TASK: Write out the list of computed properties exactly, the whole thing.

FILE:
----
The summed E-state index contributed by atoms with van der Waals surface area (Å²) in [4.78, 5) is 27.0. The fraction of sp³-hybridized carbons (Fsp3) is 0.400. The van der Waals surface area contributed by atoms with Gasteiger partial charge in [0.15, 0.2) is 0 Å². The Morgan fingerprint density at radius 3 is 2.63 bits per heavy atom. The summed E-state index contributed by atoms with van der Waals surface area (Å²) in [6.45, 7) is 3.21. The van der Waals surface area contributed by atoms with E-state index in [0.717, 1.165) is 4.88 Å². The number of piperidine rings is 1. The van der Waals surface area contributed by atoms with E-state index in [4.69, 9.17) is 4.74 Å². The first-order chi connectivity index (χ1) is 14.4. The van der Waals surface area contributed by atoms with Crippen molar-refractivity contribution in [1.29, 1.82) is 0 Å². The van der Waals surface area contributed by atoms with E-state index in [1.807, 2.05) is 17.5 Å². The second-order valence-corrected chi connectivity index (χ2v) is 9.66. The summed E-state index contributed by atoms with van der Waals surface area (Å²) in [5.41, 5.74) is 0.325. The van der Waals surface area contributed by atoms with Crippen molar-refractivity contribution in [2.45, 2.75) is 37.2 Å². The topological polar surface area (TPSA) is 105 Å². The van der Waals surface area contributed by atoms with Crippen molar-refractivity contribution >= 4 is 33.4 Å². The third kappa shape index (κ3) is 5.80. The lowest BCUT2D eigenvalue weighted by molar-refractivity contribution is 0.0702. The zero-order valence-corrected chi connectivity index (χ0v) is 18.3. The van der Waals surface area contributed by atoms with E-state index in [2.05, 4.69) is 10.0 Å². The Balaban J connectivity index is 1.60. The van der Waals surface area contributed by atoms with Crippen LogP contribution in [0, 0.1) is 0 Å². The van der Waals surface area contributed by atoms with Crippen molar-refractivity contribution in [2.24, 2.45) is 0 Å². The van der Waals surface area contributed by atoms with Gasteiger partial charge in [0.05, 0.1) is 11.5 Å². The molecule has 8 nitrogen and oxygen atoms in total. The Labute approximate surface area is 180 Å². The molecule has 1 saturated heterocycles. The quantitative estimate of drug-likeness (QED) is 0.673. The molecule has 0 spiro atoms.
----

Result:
The summed E-state index contributed by atoms with van der Waals surface area (Å²) in [4.78, 5) is 27.0. The fraction of sp³-hybridized carbons (Fsp3) is 0.400. The van der Waals surface area contributed by atoms with Gasteiger partial charge in [0.15, 0.2) is 0 Å². The Morgan fingerprint density at radius 3 is 2.63 bits per heavy atom. The summed E-state index contributed by atoms with van der Waals surface area (Å²) in [6.45, 7) is 3.21. The van der Waals surface area contributed by atoms with E-state index in [0.717, 1.165) is 4.88 Å². The number of piperidine rings is 1. The van der Waals surface area contributed by atoms with E-state index in [4.69, 9.17) is 4.74 Å². The first-order chi connectivity index (χ1) is 14.4. The van der Waals surface area contributed by atoms with Crippen molar-refractivity contribution in [1.29, 1.82) is 0 Å². The van der Waals surface area contributed by atoms with E-state index in [1.807, 2.05) is 17.5 Å². The second-order valence-corrected chi connectivity index (χ2v) is 9.66. The summed E-state index contributed by atoms with van der Waals surface area (Å²) in [5.41, 5.74) is 0.325. The van der Waals surface area contributed by atoms with Crippen molar-refractivity contribution in [2.45, 2.75) is 37.2 Å². The topological polar surface area (TPSA) is 105 Å². The van der Waals surface area contributed by atoms with Crippen molar-refractivity contribution >= 4 is 33.4 Å². The third kappa shape index (κ3) is 5.80. The lowest BCUT2D eigenvalue weighted by molar-refractivity contribution is 0.0702. The zero-order valence-corrected chi connectivity index (χ0v) is 18.3. The van der Waals surface area contributed by atoms with E-state index in [2.05, 4.69) is 10.0 Å². The Balaban J connectivity index is 1.60. The van der Waals surface area contributed by atoms with Crippen LogP contribution in [0, 0.1) is 0 Å². The van der Waals surface area contributed by atoms with Crippen molar-refractivity contribution in [2.24, 2.45) is 0 Å². The van der Waals surface area contributed by atoms with Gasteiger partial charge in [0.05, 0.1) is 11.5 Å². The molecule has 8 nitrogen and oxygen atoms in total. The Labute approximate surface area is 180 Å². The molecule has 1 saturated heterocycles. The quantitative estimate of drug-likeness (QED) is 0.673. The molecule has 0 spiro atoms.